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Reimagining Health--Flourishing

We learned about this cutting-edge commentary from psychology professor Richard Winett's Master Trainer health letter.

In 2016, Harvard University began a Human Flourishing Program. Now Tyler J. VandanderWeele, PhD, and two other Harvard professors have published Reimagining Health--Flourishing in JAMA (online April 1, 2019) proposing a Flourishing Scale to broaden the concept of health beyond risk factors such as blood pressure and absence of disease to include flourishing or emotional well-being: "Being happy, having meaning and purpose, being 'a good person,' and having fulfilling relationships."

This is an expansion of the Positive Psychology movement spearheaded by psychology professor Martin E. P. Seligman, PhD. (We first wrote about positive psychology in The Lean Advantage 3, published in 1994.)

Pessimists, according to Seligman, respond with helplessness; they give up. Optimists, on the other hand, persevere--and have better immune activity. A big leg-up on health.

Most of us learn to be optimists or pessimists in childhood and adolescence, and then, for good or bad, we carry this basic attitude throughout life. It doesn't have to be that way, according to Professor Seligman, a negative orientation can be changed to positive.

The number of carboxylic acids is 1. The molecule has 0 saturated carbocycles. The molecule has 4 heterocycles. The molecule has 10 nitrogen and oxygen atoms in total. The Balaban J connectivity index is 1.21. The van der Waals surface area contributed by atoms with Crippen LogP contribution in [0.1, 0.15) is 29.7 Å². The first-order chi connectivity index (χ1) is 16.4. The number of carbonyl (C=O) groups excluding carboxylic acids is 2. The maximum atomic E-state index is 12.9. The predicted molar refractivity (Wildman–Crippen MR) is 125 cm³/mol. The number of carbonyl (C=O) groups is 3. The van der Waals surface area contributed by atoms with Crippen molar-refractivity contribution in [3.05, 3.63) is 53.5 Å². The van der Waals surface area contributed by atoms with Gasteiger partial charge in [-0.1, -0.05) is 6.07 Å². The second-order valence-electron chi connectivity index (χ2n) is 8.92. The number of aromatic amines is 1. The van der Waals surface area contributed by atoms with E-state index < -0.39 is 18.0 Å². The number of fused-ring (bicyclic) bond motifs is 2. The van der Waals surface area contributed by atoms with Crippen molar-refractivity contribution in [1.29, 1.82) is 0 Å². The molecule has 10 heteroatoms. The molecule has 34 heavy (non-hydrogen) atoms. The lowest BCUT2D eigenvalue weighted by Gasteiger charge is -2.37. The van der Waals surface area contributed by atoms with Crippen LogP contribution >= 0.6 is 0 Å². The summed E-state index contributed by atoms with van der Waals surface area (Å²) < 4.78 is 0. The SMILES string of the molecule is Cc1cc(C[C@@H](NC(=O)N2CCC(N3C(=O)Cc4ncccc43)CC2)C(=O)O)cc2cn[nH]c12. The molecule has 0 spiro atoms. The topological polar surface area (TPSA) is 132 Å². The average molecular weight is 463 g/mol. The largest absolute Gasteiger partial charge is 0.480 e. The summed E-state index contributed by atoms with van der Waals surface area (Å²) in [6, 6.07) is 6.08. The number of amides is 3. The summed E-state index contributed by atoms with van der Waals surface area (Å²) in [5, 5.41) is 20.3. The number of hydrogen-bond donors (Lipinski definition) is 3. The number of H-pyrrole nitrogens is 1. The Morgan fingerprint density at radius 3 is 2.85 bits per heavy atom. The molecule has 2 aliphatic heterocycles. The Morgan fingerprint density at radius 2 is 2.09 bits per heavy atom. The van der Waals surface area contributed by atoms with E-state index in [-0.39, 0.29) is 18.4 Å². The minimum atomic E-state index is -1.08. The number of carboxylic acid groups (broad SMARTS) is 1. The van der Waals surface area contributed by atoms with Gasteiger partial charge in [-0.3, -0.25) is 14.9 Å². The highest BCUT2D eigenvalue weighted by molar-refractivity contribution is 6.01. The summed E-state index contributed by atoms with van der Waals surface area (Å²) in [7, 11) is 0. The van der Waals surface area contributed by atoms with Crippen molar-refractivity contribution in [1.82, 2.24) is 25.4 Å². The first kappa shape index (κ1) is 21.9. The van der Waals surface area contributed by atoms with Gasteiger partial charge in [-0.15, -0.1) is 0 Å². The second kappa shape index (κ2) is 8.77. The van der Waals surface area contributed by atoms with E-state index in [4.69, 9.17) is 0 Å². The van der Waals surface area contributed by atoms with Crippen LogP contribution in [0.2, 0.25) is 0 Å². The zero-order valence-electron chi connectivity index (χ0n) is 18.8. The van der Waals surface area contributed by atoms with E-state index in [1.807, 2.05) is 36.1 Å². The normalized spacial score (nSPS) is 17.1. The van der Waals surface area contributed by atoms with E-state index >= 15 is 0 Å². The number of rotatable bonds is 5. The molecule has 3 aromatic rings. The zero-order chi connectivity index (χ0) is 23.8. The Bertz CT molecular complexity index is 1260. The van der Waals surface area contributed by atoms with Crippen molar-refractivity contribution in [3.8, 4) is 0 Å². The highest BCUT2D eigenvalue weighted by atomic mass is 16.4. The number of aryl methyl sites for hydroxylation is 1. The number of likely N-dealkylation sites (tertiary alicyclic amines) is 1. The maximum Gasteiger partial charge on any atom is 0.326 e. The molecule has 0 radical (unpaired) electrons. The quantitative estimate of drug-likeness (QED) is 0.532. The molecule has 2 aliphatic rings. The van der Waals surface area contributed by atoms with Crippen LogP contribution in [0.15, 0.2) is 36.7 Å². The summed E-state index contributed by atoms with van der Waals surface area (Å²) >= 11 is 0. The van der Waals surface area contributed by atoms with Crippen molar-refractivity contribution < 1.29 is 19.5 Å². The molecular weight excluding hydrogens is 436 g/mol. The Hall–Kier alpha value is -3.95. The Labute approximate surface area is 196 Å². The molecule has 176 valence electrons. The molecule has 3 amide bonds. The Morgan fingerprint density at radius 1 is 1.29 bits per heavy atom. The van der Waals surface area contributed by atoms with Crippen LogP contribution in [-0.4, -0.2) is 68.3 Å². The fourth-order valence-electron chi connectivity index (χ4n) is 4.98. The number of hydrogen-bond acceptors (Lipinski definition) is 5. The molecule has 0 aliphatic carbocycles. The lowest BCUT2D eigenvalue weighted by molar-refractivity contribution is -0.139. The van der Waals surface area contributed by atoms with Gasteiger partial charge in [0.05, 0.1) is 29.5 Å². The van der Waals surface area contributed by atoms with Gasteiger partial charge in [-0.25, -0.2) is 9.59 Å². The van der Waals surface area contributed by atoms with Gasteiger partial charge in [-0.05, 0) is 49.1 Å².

*  *  *

In 1965, Seligman, while a graduate student in the department of experimental psychology at the University of Pennsylvania, performed the first experiment showing that animals can be taught helplessness. One group of dogs was given escapable shock. By pushing a panel with its nose, a dog in that group could turn off the shock. The dog had control because it could escape the shock. A second group of dogs was given exactly the same shocks as the first, but no response they made had any effect. They had no control; they couldn't escape.

Once the dogs went through the experiment, each was put in a large box with two compartments, separated by a low wall. In the first compartment they received a shock, but they could easily escape the shock by jumping over the barrier into the other side of the box.

Within seconds the dogs that had been taught to control shocks discovered that they could jump over the barrier and escape. The dogs that earlier had received no shocks discovered the same thing, also in a matter of seconds. But the dogs who had found that nothing they did mattered made no effort to escape, even though they could easily see over the low barrier to the shockless zone of the box.

Those dogs just gave up and lay down, even thought they were being regularly shocked by the box. They never found that they could easily escape. Those dogs had learned that they had no control, that they were helpless.